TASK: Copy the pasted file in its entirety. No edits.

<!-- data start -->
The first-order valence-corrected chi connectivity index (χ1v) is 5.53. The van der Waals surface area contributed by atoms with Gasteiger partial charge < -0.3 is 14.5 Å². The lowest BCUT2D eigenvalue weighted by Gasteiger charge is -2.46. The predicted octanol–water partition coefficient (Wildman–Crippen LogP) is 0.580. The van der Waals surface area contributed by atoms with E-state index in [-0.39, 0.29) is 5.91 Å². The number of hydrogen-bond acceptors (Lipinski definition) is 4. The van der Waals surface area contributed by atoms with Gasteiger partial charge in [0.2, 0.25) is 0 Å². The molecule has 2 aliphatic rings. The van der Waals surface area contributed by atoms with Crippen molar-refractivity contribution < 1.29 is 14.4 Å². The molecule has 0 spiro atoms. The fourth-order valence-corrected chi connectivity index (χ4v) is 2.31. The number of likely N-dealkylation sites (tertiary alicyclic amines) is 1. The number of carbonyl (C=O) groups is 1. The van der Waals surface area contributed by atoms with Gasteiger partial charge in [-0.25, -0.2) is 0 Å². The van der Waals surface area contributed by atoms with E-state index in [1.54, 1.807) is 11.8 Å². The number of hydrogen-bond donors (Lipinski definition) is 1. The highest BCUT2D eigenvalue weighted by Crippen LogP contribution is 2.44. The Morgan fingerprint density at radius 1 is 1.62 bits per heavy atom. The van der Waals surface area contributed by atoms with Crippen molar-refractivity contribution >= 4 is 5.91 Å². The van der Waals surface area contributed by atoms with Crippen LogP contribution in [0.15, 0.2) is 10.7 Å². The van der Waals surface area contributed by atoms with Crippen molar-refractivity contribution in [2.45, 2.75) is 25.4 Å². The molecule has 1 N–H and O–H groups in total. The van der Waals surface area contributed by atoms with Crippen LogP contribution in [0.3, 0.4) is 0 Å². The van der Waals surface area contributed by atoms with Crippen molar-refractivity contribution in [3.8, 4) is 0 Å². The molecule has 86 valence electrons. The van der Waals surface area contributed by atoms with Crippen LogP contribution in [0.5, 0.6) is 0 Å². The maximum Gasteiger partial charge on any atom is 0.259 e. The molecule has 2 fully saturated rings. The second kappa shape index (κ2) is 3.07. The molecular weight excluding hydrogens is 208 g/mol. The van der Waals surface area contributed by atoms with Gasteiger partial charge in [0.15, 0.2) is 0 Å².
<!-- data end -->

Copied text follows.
The first-order valence-corrected chi connectivity index (χ1v) is 5.53. The van der Waals surface area contributed by atoms with Gasteiger partial charge < -0.3 is 14.5 Å². The lowest BCUT2D eigenvalue weighted by Gasteiger charge is -2.46. The predicted octanol–water partition coefficient (Wildman–Crippen LogP) is 0.580. The van der Waals surface area contributed by atoms with E-state index in [-0.39, 0.29) is 5.91 Å². The number of hydrogen-bond acceptors (Lipinski definition) is 4. The van der Waals surface area contributed by atoms with Gasteiger partial charge in [0.2, 0.25) is 0 Å². The molecule has 2 aliphatic rings. The van der Waals surface area contributed by atoms with Crippen molar-refractivity contribution < 1.29 is 14.4 Å². The molecule has 0 spiro atoms. The fourth-order valence-corrected chi connectivity index (χ4v) is 2.31. The number of likely N-dealkylation sites (tertiary alicyclic amines) is 1. The number of carbonyl (C=O) groups is 1. The van der Waals surface area contributed by atoms with Gasteiger partial charge in [-0.25, -0.2) is 0 Å². The van der Waals surface area contributed by atoms with E-state index in [1.54, 1.807) is 11.8 Å². The number of hydrogen-bond donors (Lipinski definition) is 1. The highest BCUT2D eigenvalue weighted by Crippen LogP contribution is 2.44. The Morgan fingerprint density at radius 1 is 1.62 bits per heavy atom. The van der Waals surface area contributed by atoms with Crippen molar-refractivity contribution >= 4 is 5.91 Å². The van der Waals surface area contributed by atoms with Crippen LogP contribution in [0.15, 0.2) is 10.7 Å². The van der Waals surface area contributed by atoms with Crippen molar-refractivity contribution in [2.45, 2.75) is 25.4 Å². The molecule has 1 N–H and O–H groups in total. The van der Waals surface area contributed by atoms with Crippen LogP contribution in [0.3, 0.4) is 0 Å². The van der Waals surface area contributed by atoms with Crippen molar-refractivity contribution in [3.8, 4) is 0 Å². The molecule has 86 valence electrons. The van der Waals surface area contributed by atoms with Crippen LogP contribution in [0.5, 0.6) is 0 Å². The maximum Gasteiger partial charge on any atom is 0.259 e. The molecule has 2 fully saturated rings. The second kappa shape index (κ2) is 3.07. The molecular weight excluding hydrogens is 208 g/mol. The van der Waals surface area contributed by atoms with Gasteiger partial charge in [0.15, 0.2) is 0 Å².